This section is from the book "The Steward's Handbook And Guide To Party Catering", by Jessup Whitehead. Also available from Amazon: Larousse Gastronomique.
" I was dining with a friend at one of the most noted restaurants in London - not a hundred miles from Regent Street. We had a most attentive waiter, whose face seemed very familiar to me, and all through the dinner I was puzzling my brains as to where I had seen the man before. 'Fritz,' I said (all German waiters in London answer to the name of Fritz, and all English ones to that of George), 'your face is very familiar to me; where have I seen you before? Were you at the Criterion?' ' No, sir,' he answered very quietly, ' I met you in Berlin at dinner, when you and Mr. B - dined with Herr Engel.' It flashed across me in a moment who the man was. I said, 'Why, you're the Baron von G------.' ' The same,' he replied, half sedly, half comically, 'the same, minus the mustache.' I shook hands with him, and thought to put both of us more at our ease by adopting the same half facetious tone with which he had greeted me. So I remarked that I was glad to congratulate him upon the genius which he displayed in his new avocation, for, I added, * I might have known there was good blood in you, for I was never waited upon better in my life, and I am one of those" who believe that no one can do anything better than a gentleman if he really gives his mind to it.' The Baron was flattered, and said that no one who had not dined could properly know how to wait 'I,' said he, ' have so often noticed and sworn at the shortcomings of waiters that it is a strange thing if I did not know how to wait decently myself.' Every German who is down on his luck can trace the cause of his misfortunes to Bismarck, and my waiter friend was no exception to the rule.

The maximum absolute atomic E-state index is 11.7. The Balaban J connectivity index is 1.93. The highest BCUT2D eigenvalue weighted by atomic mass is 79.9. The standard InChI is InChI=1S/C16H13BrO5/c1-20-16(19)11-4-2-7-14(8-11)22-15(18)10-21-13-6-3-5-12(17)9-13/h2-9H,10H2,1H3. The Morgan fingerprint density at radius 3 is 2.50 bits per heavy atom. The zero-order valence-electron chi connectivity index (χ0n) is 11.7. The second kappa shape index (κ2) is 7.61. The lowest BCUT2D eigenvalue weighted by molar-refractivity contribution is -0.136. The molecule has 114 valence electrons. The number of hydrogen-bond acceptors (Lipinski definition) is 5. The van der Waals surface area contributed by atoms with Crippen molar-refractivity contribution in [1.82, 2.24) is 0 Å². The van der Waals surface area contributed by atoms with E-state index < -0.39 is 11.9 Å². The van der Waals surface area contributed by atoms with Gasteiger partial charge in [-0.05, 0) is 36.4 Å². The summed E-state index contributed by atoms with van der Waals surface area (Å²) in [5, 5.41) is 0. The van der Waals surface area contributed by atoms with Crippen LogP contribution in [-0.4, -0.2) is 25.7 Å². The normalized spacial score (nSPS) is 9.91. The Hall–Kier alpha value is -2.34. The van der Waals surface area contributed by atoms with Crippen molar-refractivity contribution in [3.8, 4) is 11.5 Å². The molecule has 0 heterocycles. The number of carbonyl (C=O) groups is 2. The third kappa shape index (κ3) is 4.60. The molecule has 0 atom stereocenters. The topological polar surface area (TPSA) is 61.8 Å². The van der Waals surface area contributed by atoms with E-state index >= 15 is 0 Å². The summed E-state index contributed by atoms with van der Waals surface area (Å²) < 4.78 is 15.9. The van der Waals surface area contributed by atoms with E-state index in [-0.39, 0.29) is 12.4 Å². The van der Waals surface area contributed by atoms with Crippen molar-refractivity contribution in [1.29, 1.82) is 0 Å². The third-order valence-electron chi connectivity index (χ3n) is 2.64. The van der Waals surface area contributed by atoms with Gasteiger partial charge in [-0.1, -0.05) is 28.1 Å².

He was one of seven sons (all barons, of course). Two had managed to get on tolerably well; one being colonel of a crack Prussian regiment, while the eldest looked after the ancestral acres. My waiter friend had been living on his wits for a good few years, the slender income from that source being eked out by an allowance of 1,000 marks (about £250) from the elder brother.
Finally the income of the landed proprietor became so curtailed on account of Bismarck (how I did not quite understand), that the younger baron's allowance had to be stopped. Now, it is very hard to maintain baronial dignity on £250 per annum; but when it comes to maintaining the said dignity upon nothing at all, the task is be yond even Teutonic shrewdness. So the baron turned waiter, and a brother of his (also a baron, of course) followed his example. Both came to England, as being the less likely to meet those who would recognize them".
"The Times correspondent at Vienna states that two waiters found themselves under the necessity of fighting a duel. The seconds seem to have been but little skilled in the use of firearms, for in loading the pistols one of them managed to fire his off, which carried away one of his fingers and wounded the other second in the face. The principals, having thus vicariously had some experience in the use of firearms, found their valor oozing out of their fingers' ends, and expressed themselves perfectly satisfied with this vindication of their honor; they hastened to shake hands and to convey their seconds to the hospital 1 Bob Acres could not have been more valiant"